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In honor of Earth Day and as a “giving back to the middle school for hosting us,” Earth Day Committee member Brad Paynter said he and others, on Sunday, April 22, will plant a tree at Newtown Middle School where another tree once stood. The original tree died, he said, so on Earth Day, and one week ahead of Newtown’s Earth Day Festival, Saturday, April 28, a new tree will take its place.
Newtown’s 11th annual Earth Day Festival and celebration will take place at Newtown Middle School, 11 Queen Street, from 10 am and 4 pm.
According to newtownearthday.org, “The primary mission of the Newtown Earth Day Festival is to foster education and awareness of environmental stewardship through project participation and collaboration with local associations. Held annually in April, this community event brings together schools, municipal and charitable organizations, sustainable vendors, and nonprofits, in a synergistic celebration of good deeds for our space on the planet.”
Organized by various members of the community, “the festival provides a forum for residents of all ages to become more engaged in the collective consciousness and responsibility we owe to the health of Newtown — and to our region’s soil, air, and water,” the site states.
A portion of proceeds funds a “green” scholarship through the Newtown Scholarship Association for Newtown High School graduates interested in environmental/ecological studies. Over the last several years, the event has raised more than $8,000 dollars and has been able to support several students.
The day includes the Lions Club “Lose the Litter” from 9 am to 1 pm, and from 1 pm will be an activities section for family activities. From 3 to 4 pm will be a Birds of Prey exhibit with birds from the Sharon Audubon Society.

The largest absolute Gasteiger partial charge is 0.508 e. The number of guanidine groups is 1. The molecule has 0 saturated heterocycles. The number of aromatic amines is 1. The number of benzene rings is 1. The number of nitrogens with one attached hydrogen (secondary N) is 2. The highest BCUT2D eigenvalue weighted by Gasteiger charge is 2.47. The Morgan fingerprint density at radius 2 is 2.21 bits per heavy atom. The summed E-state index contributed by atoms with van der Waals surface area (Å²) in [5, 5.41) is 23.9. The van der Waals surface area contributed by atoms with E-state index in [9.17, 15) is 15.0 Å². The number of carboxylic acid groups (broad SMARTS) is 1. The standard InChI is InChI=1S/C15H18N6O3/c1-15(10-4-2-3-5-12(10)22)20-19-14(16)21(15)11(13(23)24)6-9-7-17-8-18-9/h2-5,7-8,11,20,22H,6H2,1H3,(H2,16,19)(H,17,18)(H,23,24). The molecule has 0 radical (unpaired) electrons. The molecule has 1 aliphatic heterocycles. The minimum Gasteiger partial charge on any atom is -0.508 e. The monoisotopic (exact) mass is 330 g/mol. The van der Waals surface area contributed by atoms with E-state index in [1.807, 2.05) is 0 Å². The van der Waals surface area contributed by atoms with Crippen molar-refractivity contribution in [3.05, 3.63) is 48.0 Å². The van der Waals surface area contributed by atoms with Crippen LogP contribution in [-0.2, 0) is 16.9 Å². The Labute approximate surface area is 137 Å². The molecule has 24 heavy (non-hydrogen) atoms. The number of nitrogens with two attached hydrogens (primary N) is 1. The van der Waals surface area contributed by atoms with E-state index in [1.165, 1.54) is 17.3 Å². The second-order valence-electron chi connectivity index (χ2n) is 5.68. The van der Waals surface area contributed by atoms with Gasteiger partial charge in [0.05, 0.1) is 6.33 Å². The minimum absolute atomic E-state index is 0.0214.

The day will include food, vendors, children’s activities such as building bird houses, composting, a bike safety check, creating pinecone bird feeders, and more.
Listed on the site are several of Newtown environmentally conscientious groups: Newtown’s Sustainable Energy Commission is responsible for the Reed Intermediate School Solar Panel project.
Newtown Forest Association, established in 1924, is the oldest private land trust in Connecticut. It is dedicated to accumulating and preserving open space and resources for public enjoyment within Newtown.
The Pootatuck Watershed Association’s mission is clear: Clean and abundant water for Newtown’s future. The association promotes this goal through water sampling, educational programs, and habitat restoration.
The Transition Network: a global initiative that supports a community-led process to help neighborhoods become stronger and happier. Reach out to email@example.com to get involved in the Newtown chapter.